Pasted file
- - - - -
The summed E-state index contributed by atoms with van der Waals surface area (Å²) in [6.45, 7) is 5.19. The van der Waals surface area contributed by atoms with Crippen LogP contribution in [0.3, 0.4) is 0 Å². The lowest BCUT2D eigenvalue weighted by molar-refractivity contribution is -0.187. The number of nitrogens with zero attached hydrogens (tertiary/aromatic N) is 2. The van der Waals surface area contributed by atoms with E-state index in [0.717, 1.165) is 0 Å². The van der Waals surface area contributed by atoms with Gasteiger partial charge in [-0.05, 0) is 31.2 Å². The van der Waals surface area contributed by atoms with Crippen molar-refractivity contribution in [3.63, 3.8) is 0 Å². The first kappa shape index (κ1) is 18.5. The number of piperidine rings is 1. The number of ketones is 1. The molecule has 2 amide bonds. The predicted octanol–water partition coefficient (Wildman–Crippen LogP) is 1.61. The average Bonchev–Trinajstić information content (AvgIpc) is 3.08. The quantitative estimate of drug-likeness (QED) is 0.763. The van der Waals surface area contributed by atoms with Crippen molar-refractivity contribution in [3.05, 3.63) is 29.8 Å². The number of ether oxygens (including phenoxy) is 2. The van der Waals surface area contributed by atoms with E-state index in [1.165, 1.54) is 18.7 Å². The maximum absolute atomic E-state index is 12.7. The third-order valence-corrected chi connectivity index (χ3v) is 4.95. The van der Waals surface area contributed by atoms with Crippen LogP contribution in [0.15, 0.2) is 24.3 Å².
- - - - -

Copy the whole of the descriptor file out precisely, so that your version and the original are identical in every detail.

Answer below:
The summed E-state index contributed by atoms with van der Waals surface area (Å²) in [6.45, 7) is 5.19. The van der Waals surface area contributed by atoms with Crippen LogP contribution in [0.3, 0.4) is 0 Å². The lowest BCUT2D eigenvalue weighted by molar-refractivity contribution is -0.187. The number of nitrogens with zero attached hydrogens (tertiary/aromatic N) is 2. The van der Waals surface area contributed by atoms with E-state index in [0.717, 1.165) is 0 Å². The van der Waals surface area contributed by atoms with Gasteiger partial charge in [-0.05, 0) is 31.2 Å². The van der Waals surface area contributed by atoms with Crippen molar-refractivity contribution in [3.63, 3.8) is 0 Å². The first kappa shape index (κ1) is 18.5. The number of piperidine rings is 1. The number of ketones is 1. The molecule has 2 amide bonds. The predicted octanol–water partition coefficient (Wildman–Crippen LogP) is 1.61. The average Bonchev–Trinajstić information content (AvgIpc) is 3.08. The quantitative estimate of drug-likeness (QED) is 0.763. The van der Waals surface area contributed by atoms with Crippen molar-refractivity contribution in [3.05, 3.63) is 29.8 Å². The number of ether oxygens (including phenoxy) is 2. The van der Waals surface area contributed by atoms with E-state index in [1.165, 1.54) is 18.7 Å². The maximum absolute atomic E-state index is 12.7. The third-order valence-corrected chi connectivity index (χ3v) is 4.95. The van der Waals surface area contributed by atoms with Crippen LogP contribution in [0.15, 0.2) is 24.3 Å².